A new exhibit at the Kenan Institute for Ethics highlights the human costs of a long-standing immigration policy.
Housed in the Keohane-Kenan Gallery in the West Duke Building, Hostile Terrain 94 derives its name from a U.S. Border Patrol policy, implemented in 1994, called “prevention through deterrence.” This policy increased the number of agents and resources at the border, blocking traditional entry and smuggling routes.
With these routes blocked, migrants attempting to enter the United States were forced to cross the “hostile terrain” of the desert and mountain ranges abutting the border. Over 3,200 people died attempting this journey between 1994 and 2019—men, women, and children of all ages.
The exhibit is a floor-to-ceiling map of the border that seeks to commemorate them. Volunteers filled out thousands of toe tags, one for each person who died. Using geocodes, the tags were then pinned on the map at the precise location where their bodies were found.
The resulting exhibit, with its overwhelming number of tags, allows viewers to feel the impact of this geography of death along the border, contemplate its scale, and mourn the lives lost.
Kenan is one of many institutions across the country that have mounted the exhibit, as part of the Undocumented Migration Project.
José Ortega-Estrada (T’19), the 2021-2022 Stephen & Janet Bear Postgraduate Fellow at the Kenan Institute for Ethics, organized the exhibit’s installation.
International law distinguishes the annual movement of immigrant workers crossing borders from asylum seekers fleeing violence in their home countries. However, the unknown circumstances surrounding migrant deaths on the U.S.-Mexico border makes it impossible to define victims as belonging to one category or another.
Many of the people whose names are on the wall died from exposure, Ortega-Estrada said. Temperatures in the Sonoran Desert range from daily highs of over 110-degrees Fahrenheit to high 30-degrees at night.
The toe tags state the cause of death, which was not always due to the elements. “Some of them can be pretty gruesome,” Ortega-Estrada said. “From shootings to the head to hanging. You realize that battling the harsh elements is just one of the many dangers they have to face on their journey.”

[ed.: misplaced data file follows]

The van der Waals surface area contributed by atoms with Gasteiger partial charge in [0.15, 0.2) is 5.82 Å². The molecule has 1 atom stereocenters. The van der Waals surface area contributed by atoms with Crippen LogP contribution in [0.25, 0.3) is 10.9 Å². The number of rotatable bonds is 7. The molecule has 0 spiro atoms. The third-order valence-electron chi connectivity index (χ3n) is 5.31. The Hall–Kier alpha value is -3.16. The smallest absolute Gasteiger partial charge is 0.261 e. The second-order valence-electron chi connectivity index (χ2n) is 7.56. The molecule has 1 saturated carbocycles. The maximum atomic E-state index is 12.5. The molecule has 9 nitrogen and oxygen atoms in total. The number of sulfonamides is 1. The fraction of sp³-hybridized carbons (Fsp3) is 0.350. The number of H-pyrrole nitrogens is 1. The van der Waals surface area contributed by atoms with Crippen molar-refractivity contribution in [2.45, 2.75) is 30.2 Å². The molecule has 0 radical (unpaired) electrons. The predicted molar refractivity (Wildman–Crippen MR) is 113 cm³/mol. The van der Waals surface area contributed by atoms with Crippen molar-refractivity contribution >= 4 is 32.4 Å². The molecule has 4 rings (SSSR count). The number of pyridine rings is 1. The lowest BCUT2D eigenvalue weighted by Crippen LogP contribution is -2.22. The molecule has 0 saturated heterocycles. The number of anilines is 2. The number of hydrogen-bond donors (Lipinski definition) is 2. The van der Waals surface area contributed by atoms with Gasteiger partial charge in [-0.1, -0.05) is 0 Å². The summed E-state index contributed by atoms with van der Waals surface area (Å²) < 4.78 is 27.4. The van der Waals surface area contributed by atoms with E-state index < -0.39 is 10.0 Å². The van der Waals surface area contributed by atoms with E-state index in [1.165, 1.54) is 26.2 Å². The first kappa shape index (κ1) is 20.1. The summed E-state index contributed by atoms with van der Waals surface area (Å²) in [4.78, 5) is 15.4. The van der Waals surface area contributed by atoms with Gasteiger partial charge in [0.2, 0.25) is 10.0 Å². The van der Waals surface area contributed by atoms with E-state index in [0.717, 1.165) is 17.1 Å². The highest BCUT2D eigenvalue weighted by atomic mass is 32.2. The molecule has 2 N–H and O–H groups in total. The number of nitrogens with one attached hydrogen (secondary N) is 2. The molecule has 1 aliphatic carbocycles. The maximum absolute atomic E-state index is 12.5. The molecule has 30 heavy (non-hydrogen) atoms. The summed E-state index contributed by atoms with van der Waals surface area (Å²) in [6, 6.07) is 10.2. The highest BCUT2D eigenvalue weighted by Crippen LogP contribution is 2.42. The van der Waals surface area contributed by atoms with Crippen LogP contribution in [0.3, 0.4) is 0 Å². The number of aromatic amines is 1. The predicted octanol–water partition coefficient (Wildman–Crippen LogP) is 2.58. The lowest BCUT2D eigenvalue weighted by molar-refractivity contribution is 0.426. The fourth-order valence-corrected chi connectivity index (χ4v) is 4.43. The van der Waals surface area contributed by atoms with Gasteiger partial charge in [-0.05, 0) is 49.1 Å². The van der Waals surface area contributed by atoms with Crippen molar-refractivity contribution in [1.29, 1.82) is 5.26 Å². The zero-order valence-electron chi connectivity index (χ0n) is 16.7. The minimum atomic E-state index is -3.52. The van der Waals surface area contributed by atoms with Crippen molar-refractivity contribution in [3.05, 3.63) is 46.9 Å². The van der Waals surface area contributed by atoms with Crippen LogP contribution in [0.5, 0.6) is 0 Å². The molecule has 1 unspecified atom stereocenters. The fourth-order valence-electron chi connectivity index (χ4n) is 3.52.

Mounting the exhibit was a labor-intensive process that required a significant number of volunteers to fill out the 3,200 toe tags and pin them to the map. Ortega-Estrada recruited local volunteers from Durham and Orange Counties, including Duke students (with connections to migration, whether through their coursework or personal experience), high school students (including American History, Latinx Studies, and ESL classes), and church members.
Several of the volunteers whose families migrated to the U.S. talked about their lost loved ones, some whose remains were never found and consecrated.
“Crossing the border isn’t something they wanted to do,” Ortega-Estrada said. “In a culture that places such heavy emphasis on family ideals, decisions to leave their friends and family behind are often a last resort.”
Ortega-Estrada said that the task of filling out the toe tags for unidentified human remains elicited the most reflections from attendees.
“People back home knew that their loved ones never came back, but they’ll never have that closure of a funeral, of knowing where along the journey they disappeared. They’ll never have that finality,” Ortega-Estrada explains.
In sharing border-crossing experiences while filling out the toe tags, volunteers created a space of remembrance. “The act of hand-writing gave these individuals a space to feel and to remember their own experience,” Ortega-Estrada said.
Hostile Terrain is currently on view in the Keohane-Kenan Gallery on the first floor of the West Duke Building.